IJAM Navigation
About
Publication Ethics
Call For Paper
Guide to Authors
Editorial Board
Submit Manuscript
Articles
Viewing Options
[View Abstract]
[View Full Text PDF]
[View Full Text PDF]
Authors Articles on Google Scholar
Meine Pieter van Dijk
Joseph Gichuru Wang’ombe*
Authors Articles on Pubmed
Meine Pieter van Dijk
Joseph Gichuru Wang’ombe*
Preferences
Email this Article to a friend
Print this Article
Statistics
Viewed: 1,665
Forwarded: 0
Printed: 156
Downloaded: 2,151
Browse Journals By Category
Agriculture and Food Sciences
Biological Sciences
Education and Arts
Engineering
Environmental Sciences
Medical Sciences
Pharmaceutical Sciences
Physical and Natural Sciences
Social Sciences

Newsletters Subscription

International Journal of Agricultural Marketing

Sharing gains of the potato in Kenya: A case of thin governance

Joseph Gichuru Wang’ombe* and Meine Pieter van Dijk

Accepted 20 January, 2015 

Citation: Wang’ombe JG, van Dijk MP (2015). Sharing of gains of the potato in Kenya: A case of thin governance. International Journal of Agricultural Marketing, 2(2): 034-045.

Copyright: © 2015 Wang’ombe JG and van Dijk MP. This is an open-access article distributed under the terms of the Creative Commons Attribution License, which permits unrestricted use, distribution, and reproduction in any medium, provided the original author and source are cited. 

Abstract

The potato offers a good alternative for diversification from maize, the staple food in Kenya. This article presents the results of a study on the potato marketing system, the factors affecting prices and the predominant governance system impacting on the market. Survey data were collected from 402 farmers in the three potato growing regions and addition information on monthly prices in major markets was provided the Ministry of Agriculture.  There were also semi-structured interviews with the major actors in the potato sector.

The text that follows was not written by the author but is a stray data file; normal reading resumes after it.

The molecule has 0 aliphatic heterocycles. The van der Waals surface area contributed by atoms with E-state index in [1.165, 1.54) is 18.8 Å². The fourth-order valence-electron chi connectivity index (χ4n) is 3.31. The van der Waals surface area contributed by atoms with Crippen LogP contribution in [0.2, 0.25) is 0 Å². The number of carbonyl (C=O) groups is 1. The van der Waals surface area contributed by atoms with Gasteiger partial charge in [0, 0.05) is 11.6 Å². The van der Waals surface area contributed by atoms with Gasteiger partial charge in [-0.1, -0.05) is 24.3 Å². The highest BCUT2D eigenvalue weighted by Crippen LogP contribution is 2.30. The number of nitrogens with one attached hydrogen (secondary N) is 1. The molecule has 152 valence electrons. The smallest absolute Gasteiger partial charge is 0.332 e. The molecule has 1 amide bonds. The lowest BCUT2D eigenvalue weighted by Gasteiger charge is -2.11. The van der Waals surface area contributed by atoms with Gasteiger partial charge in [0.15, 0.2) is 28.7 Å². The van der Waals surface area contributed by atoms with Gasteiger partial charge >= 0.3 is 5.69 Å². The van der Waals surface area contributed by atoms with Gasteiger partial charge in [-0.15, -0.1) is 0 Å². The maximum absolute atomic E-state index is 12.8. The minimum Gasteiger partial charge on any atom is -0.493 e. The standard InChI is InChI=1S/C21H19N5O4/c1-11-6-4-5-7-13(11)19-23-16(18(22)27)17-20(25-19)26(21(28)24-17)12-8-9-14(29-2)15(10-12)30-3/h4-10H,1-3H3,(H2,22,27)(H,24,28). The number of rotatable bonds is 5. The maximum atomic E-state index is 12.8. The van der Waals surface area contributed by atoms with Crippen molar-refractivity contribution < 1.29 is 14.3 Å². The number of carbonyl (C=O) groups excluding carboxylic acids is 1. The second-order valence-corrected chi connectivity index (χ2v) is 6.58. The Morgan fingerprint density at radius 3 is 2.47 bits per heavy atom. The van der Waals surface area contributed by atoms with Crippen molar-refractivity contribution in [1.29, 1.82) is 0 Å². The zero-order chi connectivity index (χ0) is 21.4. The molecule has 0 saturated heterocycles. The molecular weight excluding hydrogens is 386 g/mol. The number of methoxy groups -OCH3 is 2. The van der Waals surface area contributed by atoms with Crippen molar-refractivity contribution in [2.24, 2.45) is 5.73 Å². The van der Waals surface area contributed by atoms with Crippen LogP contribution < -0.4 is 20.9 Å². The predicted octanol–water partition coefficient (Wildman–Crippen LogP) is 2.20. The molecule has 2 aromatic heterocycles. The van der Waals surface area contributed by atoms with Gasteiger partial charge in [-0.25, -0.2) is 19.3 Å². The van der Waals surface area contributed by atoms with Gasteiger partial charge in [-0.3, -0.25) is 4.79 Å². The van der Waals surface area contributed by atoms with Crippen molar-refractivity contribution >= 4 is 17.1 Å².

Potato marketing exhibits the captive governance structure with traders collaboratively acting as the lead firm. An analysis of the split in selling price between the various players indicates that margins were concentrated at the coordination of marketing activities as opposed to the production activities. Coordination activities took about 40% of the consumer price. Besides the market channel used, the production region, the size of the land cultivated and the yields obtained determined the price obtained by the farmers. Given the distribution of the value added in the chain and the current dominance of traders, we argue in favour of upgrading the value chain and giving more power to the farmers and their organizations.

Key words: Marketing, value chain, prices, governance